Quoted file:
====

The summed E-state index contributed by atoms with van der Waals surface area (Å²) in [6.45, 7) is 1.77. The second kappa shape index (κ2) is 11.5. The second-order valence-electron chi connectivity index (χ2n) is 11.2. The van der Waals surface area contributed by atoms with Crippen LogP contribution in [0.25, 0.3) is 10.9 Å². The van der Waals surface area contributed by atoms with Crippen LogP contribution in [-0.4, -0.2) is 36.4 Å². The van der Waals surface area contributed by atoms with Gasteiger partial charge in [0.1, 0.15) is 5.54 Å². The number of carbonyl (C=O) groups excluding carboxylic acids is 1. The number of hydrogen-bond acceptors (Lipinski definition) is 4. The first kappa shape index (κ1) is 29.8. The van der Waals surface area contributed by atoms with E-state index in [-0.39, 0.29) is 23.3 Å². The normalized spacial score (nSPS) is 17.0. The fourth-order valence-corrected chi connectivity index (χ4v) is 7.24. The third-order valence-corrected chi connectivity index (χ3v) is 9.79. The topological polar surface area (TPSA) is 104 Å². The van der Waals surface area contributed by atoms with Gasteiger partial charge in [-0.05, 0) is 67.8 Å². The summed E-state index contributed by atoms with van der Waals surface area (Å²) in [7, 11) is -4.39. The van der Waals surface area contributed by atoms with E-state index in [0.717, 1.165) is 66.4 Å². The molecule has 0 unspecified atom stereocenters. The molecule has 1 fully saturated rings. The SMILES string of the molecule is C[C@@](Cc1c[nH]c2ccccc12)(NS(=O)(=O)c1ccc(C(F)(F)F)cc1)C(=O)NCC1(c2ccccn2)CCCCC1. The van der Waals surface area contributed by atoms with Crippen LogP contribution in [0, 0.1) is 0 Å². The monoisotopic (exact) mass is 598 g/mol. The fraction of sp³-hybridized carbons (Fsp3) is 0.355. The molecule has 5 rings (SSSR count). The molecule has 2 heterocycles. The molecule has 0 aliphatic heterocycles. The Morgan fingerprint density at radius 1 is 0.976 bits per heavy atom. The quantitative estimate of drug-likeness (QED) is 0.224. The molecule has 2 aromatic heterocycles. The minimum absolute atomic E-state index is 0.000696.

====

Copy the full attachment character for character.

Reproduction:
The summed E-state index contributed by atoms with van der Waals surface area (Å²) in [6.45, 7) is 1.77. The second kappa shape index (κ2) is 11.5. The second-order valence-electron chi connectivity index (χ2n) is 11.2. The van der Waals surface area contributed by atoms with Crippen LogP contribution in [0.25, 0.3) is 10.9 Å². The van der Waals surface area contributed by atoms with Crippen LogP contribution in [-0.4, -0.2) is 36.4 Å². The van der Waals surface area contributed by atoms with Gasteiger partial charge in [0.1, 0.15) is 5.54 Å². The number of carbonyl (C=O) groups excluding carboxylic acids is 1. The number of hydrogen-bond acceptors (Lipinski definition) is 4. The first kappa shape index (κ1) is 29.8. The van der Waals surface area contributed by atoms with E-state index in [-0.39, 0.29) is 23.3 Å². The normalized spacial score (nSPS) is 17.0. The fourth-order valence-corrected chi connectivity index (χ4v) is 7.24. The third-order valence-corrected chi connectivity index (χ3v) is 9.79. The topological polar surface area (TPSA) is 104 Å². The van der Waals surface area contributed by atoms with Gasteiger partial charge in [-0.05, 0) is 67.8 Å². The summed E-state index contributed by atoms with van der Waals surface area (Å²) in [7, 11) is -4.39. The van der Waals surface area contributed by atoms with E-state index in [0.717, 1.165) is 66.4 Å². The molecule has 0 unspecified atom stereocenters. The molecule has 1 fully saturated rings. The SMILES string of the molecule is C[C@@](Cc1c[nH]c2ccccc12)(NS(=O)(=O)c1ccc(C(F)(F)F)cc1)C(=O)NCC1(c2ccccn2)CCCCC1. The van der Waals surface area contributed by atoms with Crippen LogP contribution in [0, 0.1) is 0 Å². The monoisotopic (exact) mass is 598 g/mol. The fraction of sp³-hybridized carbons (Fsp3) is 0.355. The molecule has 5 rings (SSSR count). The molecule has 2 heterocycles. The molecule has 0 aliphatic heterocycles. The Morgan fingerprint density at radius 1 is 0.976 bits per heavy atom. The quantitative estimate of drug-likeness (QED) is 0.224. The molecule has 2 aromatic heterocycles. The minimum absolute atomic E-state index is 0.000696.